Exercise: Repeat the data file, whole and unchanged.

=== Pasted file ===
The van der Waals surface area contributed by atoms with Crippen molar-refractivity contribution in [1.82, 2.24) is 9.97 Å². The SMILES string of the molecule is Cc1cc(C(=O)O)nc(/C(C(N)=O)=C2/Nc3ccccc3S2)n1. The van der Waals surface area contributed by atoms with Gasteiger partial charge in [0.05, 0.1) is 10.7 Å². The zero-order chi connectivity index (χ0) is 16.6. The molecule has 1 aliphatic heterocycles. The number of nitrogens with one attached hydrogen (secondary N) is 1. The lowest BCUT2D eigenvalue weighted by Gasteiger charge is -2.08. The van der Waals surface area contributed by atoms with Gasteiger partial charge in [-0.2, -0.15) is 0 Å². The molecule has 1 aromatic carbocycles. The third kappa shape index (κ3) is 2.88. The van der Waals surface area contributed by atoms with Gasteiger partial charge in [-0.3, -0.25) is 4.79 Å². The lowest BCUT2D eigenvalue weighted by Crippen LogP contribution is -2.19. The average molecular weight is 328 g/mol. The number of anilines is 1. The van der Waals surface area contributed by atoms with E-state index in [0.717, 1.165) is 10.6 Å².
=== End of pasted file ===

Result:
The van der Waals surface area contributed by atoms with Crippen molar-refractivity contribution in [1.82, 2.24) is 9.97 Å². The SMILES string of the molecule is Cc1cc(C(=O)O)nc(/C(C(N)=O)=C2/Nc3ccccc3S2)n1. The van der Waals surface area contributed by atoms with Gasteiger partial charge in [0.05, 0.1) is 10.7 Å². The zero-order chi connectivity index (χ0) is 16.6. The molecule has 1 aliphatic heterocycles. The number of nitrogens with one attached hydrogen (secondary N) is 1. The lowest BCUT2D eigenvalue weighted by Gasteiger charge is -2.08. The van der Waals surface area contributed by atoms with Gasteiger partial charge in [-0.2, -0.15) is 0 Å². The molecule has 1 aromatic carbocycles. The third kappa shape index (κ3) is 2.88. The van der Waals surface area contributed by atoms with Gasteiger partial charge in [-0.3, -0.25) is 4.79 Å². The lowest BCUT2D eigenvalue weighted by Crippen LogP contribution is -2.19. The average molecular weight is 328 g/mol. The number of anilines is 1. The van der Waals surface area contributed by atoms with E-state index in [0.717, 1.165) is 10.6 Å².